The Worst Feeling Ever

You know that feeling that you get after you have had a horrible nightmare that feels so real?

You know that feeling that keeps your heart racing, your body sweating, and your head pounding as if it is a ticking time bomb ready to explode?

Yeah, that happened to me last night.

I had one of those nightmares.

The type that you wake up to not being able to breathe with tears streaming down your eyes because if just felt like it had happened right before your eyes and there was nothing you could do about it.

What disturbed me in my sleep?

A nightmare of seeing someone I love beyond words and logic on life support.

A nightmare of a child clinging to dear life with tubes and wires all around to ensure the ability to breathe.

A nightmare of rage and anger at not being able to stop or control what was going on and rescue this precious and perfect little person.

A nightmare of my youngest daughter Baby Girl, on life support, looking like an angel in the deepest of sleep.

There was no logic behind the images in my head.

I can't recall what happened in the moments that led up to my precious child being so ill.

There were no doctors to turn to in this horrible nightmare.

There were no answers.

All I remember is yelling and screaming "You were supposed to watch her!"

When I awoke the image was so engraved in my head that even when I close my eyes now, I still see it.

Her Victorian doll face, her light brown curls covering her pillow, her eyelashes so delicately closed, the lack of color to her always bright cheeks.

It was horrible.

The tears could not stop falling.

I had to leave my room. I had to leave my bed. I had to leave the place where these images came so freely into my sleeping subconscious.

I never want to feel that way again, even in a nightmare.

I never want to feel that way in the real world.

I don't think I could handle it.

There would be no walking away.

I just want to see her smile and laugh and play - that is the only way a child should be.

Tuesday, November 5, 2013

Unbreakable Bonds

Hello peeps!! How are you? 

I take it that you all have survived Halloween and managed to hide the remaining candies from your children if you haven't eaten it already yourselves.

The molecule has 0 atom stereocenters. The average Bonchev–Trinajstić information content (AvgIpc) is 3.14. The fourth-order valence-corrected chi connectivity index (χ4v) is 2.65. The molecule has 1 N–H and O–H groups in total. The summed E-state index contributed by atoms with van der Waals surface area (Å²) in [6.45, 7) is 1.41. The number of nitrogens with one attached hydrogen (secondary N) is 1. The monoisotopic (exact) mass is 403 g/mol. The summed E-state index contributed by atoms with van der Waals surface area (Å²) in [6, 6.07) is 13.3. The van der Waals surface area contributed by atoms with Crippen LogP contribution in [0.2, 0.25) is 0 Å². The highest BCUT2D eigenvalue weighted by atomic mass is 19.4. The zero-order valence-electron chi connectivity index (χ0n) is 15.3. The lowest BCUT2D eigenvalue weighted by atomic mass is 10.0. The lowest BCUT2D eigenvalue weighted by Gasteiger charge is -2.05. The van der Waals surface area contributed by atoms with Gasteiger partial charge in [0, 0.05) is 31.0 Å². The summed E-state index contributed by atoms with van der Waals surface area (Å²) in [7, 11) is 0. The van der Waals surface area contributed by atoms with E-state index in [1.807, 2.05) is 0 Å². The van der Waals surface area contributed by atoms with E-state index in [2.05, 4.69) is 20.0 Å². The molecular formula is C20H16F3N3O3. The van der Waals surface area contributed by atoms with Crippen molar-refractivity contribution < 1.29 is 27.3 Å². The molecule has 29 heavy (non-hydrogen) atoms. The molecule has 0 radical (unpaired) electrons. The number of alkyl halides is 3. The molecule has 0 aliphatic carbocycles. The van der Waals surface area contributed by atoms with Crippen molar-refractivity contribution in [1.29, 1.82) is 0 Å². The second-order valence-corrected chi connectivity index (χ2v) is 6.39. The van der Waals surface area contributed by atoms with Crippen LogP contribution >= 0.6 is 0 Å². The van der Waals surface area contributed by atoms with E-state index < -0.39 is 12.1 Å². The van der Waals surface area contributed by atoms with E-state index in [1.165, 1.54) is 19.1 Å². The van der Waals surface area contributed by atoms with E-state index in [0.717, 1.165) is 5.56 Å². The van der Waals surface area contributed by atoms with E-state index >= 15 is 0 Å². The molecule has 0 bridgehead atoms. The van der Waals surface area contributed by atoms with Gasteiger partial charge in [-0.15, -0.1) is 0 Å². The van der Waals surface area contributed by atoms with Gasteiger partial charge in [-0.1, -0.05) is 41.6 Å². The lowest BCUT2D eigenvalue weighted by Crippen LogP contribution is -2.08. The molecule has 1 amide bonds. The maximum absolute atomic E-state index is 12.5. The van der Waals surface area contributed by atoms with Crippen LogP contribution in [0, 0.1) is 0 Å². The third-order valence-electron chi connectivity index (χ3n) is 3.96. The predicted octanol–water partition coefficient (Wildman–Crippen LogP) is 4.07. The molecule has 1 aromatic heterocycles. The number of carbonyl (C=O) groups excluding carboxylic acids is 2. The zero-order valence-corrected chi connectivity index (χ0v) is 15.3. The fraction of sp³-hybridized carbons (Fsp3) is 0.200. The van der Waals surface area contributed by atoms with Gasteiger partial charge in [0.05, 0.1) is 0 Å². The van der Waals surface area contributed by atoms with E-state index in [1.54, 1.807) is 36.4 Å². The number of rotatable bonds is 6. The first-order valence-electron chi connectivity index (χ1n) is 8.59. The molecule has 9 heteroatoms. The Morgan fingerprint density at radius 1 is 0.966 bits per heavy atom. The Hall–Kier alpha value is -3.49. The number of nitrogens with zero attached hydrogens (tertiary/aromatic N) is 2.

This is only the start of the sugar highs and regrets about calorie consumption!! 

Well, this post is not about candy but to me, its just as sweet.

This past weekend I was driving with the kiddos to my house and as usual, there was swapping snacks and sharing of iPhones. Complaints that "I just got it!" or arguments about who gets to sit with who - even though they always sit in the same spot because strategically, that's the safest for them and my sanity.

Well, as usual, Silly sits next to Princess...and this is what I am writing about...

As we were driving, I was watching these two and my heart just skipped a beat - nothing in particular happened just a realization.

You see, there is something about the relationship between these two - they have this unique bond.

She is 11. She is growing up and going through those awkward and terrifying tween-teen years (she will be 12 on Thursday - help!!) and along with that comes the "I know" and "Ugh" attitudes about life and the people in it - except when it comes to him.

He is 9 - on the outside, on the inside he is more like 3 or 4. He is a loving, smart and funny kid but with the stimming, the scripting, the noises, the flapping, and obsessiveness on particular things, it is hard to make connections - except when it comes to her.

These two children of mine are the perfect blend of sibling love.
She understands him like nobody else. She knows what sets him off and what calms him down.

He looks for her and wants to show her everything he does.

She can decipher what he is trying to say when all I hear is words that do not make sense put together. (Really, he was saying some words together but I couldn't figure out what they were referencing and she immediately knew he was talking about Thomas the Train)

He asks for help directly from her "Help please Princess."

She has the patience of a saint when it comes to her brother, when so many other people don't.

He seeks comfort from her - he lays on her lap in the car when he is tired or pokes her thigh when he is upset and crying so she can rescue him.

I don't know how this bond developed but it has always been there.

She has always been his rock and his solace.

I am so glad that they have each other. 

I am so glad that the love of family is there among the screaming and fighting.

I am a truly blessed momma.